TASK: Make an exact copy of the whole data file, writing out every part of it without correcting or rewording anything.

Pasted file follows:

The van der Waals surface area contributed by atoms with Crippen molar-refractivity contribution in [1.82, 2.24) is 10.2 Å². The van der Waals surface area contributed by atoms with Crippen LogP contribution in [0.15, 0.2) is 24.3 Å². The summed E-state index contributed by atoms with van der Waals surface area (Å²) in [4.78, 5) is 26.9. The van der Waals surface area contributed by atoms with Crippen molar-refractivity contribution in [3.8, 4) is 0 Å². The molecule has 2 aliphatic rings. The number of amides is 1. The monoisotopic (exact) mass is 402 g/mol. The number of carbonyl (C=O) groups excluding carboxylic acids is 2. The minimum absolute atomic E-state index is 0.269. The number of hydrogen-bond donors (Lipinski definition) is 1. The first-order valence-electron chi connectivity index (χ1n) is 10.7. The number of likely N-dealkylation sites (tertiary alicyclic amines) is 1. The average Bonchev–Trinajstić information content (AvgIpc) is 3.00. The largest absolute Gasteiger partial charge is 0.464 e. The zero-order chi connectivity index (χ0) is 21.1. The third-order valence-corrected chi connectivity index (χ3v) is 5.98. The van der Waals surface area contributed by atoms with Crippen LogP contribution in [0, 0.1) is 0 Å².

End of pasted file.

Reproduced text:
The van der Waals surface area contributed by atoms with Crippen molar-refractivity contribution in [1.82, 2.24) is 10.2 Å². The van der Waals surface area contributed by atoms with Crippen LogP contribution in [0.15, 0.2) is 24.3 Å². The summed E-state index contributed by atoms with van der Waals surface area (Å²) in [4.78, 5) is 26.9. The van der Waals surface area contributed by atoms with Crippen molar-refractivity contribution in [3.8, 4) is 0 Å². The molecule has 2 aliphatic rings. The number of amides is 1. The monoisotopic (exact) mass is 402 g/mol. The number of carbonyl (C=O) groups excluding carboxylic acids is 2. The minimum absolute atomic E-state index is 0.269. The number of hydrogen-bond donors (Lipinski definition) is 1. The first-order valence-electron chi connectivity index (χ1n) is 10.7. The number of likely N-dealkylation sites (tertiary alicyclic amines) is 1. The average Bonchev–Trinajstić information content (AvgIpc) is 3.00. The largest absolute Gasteiger partial charge is 0.464 e. The zero-order chi connectivity index (χ0) is 21.1. The third-order valence-corrected chi connectivity index (χ3v) is 5.98. The van der Waals surface area contributed by atoms with Crippen LogP contribution in [0, 0.1) is 0 Å².